Protecting your skin from the sun
During sun protection times (when UV levels are 3 or above) use a combination of the following measures to protect your skin. Find a way to make sun protection part of your everyday routine – check the UV level forecast, apply sunscreen as part of your morning ritual, keep a broad-brimmed hat and sunscreen within easy reach (such as near the front door or in your bag), and look for shade whenever possible.
Slip on clothingWear clothing that covers your shoulders, neck, arms, legs and body. Choose closely woven fabric or fabric with a high UV protection factor (UPF) rating in a dark colour.
Slop on sunscreenUse an SPF 30 or higher broad-spectrum, water-resistant sunscreen. Apply 20 minutes before going outdoors and reapply every two hours, or after swimming, sweating or any activity that causes you to rub it off. For an adult, the recommended amount is 1 teaspoon for each arm, each leg, front of body, back of body, and the face, neck and ears – a total of 7 teaspoons of sunscreen for one full body application.
Slap on a hatWear a hat that shades your face, neck and ears. This includes legionnaire, broad-brimmed and bucket hats. Check to make sure the hat meets the Australian Standard. Choose fabric with a close weave that doesn’t let the light through. Baseball caps and sun visors do not offer enough protection.
Slide on sunglassesProtect your eyes with sunglasses that meet the Australian Standard. Wraparound styles are best. Sunglasses should be worn all year round to protect both the eyes and the delicate skin around the eyes.
Seek shadeUse shade from trees, umbrellas, buildings or any type of canopy. UV radiation from the sun is reflective and can bounce off surfaces, such as concrete, water, sand and snow, so shade should never be the only form of sun protection you use. If you can see the sky through the shade, even if the direct sun is blocked, the shade will not completely protect you from UV.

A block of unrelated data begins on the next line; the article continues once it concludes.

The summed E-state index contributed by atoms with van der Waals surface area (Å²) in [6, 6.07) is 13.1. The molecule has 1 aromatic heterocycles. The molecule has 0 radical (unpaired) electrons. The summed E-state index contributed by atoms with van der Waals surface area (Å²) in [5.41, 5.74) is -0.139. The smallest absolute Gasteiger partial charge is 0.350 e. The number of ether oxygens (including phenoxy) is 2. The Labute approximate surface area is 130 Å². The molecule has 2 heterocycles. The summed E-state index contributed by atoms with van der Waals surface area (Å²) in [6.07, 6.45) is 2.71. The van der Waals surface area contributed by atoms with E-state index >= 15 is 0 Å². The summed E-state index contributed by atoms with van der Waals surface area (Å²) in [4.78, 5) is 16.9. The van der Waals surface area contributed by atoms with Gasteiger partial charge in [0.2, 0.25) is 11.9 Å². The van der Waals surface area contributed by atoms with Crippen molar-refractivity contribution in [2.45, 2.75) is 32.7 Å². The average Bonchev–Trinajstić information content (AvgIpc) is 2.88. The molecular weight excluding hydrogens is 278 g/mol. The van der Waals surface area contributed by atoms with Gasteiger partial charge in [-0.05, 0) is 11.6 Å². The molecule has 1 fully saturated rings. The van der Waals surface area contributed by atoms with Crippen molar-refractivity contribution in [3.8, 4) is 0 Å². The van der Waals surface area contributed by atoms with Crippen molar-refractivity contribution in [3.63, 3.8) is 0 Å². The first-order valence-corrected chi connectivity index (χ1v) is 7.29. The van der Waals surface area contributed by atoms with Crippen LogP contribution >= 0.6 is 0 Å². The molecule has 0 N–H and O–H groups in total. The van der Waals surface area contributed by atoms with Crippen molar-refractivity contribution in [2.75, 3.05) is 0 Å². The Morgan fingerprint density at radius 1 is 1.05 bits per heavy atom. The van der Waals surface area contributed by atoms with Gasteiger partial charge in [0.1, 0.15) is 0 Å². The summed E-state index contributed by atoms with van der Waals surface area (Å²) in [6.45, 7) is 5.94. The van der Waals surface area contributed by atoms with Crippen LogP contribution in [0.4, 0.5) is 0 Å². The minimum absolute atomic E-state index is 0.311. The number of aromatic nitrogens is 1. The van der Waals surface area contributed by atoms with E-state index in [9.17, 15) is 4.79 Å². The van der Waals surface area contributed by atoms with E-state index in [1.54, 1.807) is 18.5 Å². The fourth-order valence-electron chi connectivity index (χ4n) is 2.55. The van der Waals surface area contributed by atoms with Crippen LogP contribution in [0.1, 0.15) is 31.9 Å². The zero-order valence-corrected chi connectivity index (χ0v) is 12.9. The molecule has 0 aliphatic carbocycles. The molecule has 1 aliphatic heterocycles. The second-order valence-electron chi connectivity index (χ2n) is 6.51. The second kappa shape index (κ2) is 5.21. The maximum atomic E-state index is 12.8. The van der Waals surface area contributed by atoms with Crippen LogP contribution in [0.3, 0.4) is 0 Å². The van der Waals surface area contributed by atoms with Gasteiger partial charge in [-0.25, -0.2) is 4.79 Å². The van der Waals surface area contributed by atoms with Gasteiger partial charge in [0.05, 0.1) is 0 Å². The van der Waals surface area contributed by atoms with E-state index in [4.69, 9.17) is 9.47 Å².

Avoid solariumsDo not use solariums. Also known as tanning beds or sun lamps, solariums give off artificial UV radiation and are banned for commercial use in Australia.
Check sun protection times every dayEach day, use the free SunSmart app to check the recommended sun protection times in your local area. You can also find sun protection times at MyUV, the Bureau of Meteorology (or the BOM Weather app) or in the weather section of daily newspapers.
Podcast for people affected by cancer
A/Prof Stephen Shumack, Dermatologist, Royal North Shore Hospital and The University of Sydney, NSW; Dr Margaret Chua, Radiation Oncologist, Head of Radiation Oncology, Skin and Melanoma, Peter MacCallum Cancer Centre, VIC; John Clements, Consumer; Aoife Conway, Skin Lead and Radiation Oncology Nurse, GenesisCare, Mater Hospital, NSW; Sandra Donaldson, 13 11 20 Consultant, Cancer Council WA; Kath Lockier, Consumer; Dr Isabel Gonzalez Matheus, Plastic and Reconstructive Surgery, Principal House Officer, Princess Alexandra Hospital, QLD; A/Prof Andrew Miller, Dermatologist, Canberra Hospital, ACT; Dr Helena Rosengren, Chair Research Committee, Skin Cancer College of Australasia, and Medical Director, Skin Repair Skin Cancer Clinic, QLD; Dr Michael Wagels, Staff Specialist Plastic and Reconstructive Surgeon, Princess Alexandra Hospital and Surgical Treatment and Rehabilitation Service, and Senior Lecturer, The University of Queensland, QLD; David Woods, Consumer.
View the Cancer Council NSW editorial policy.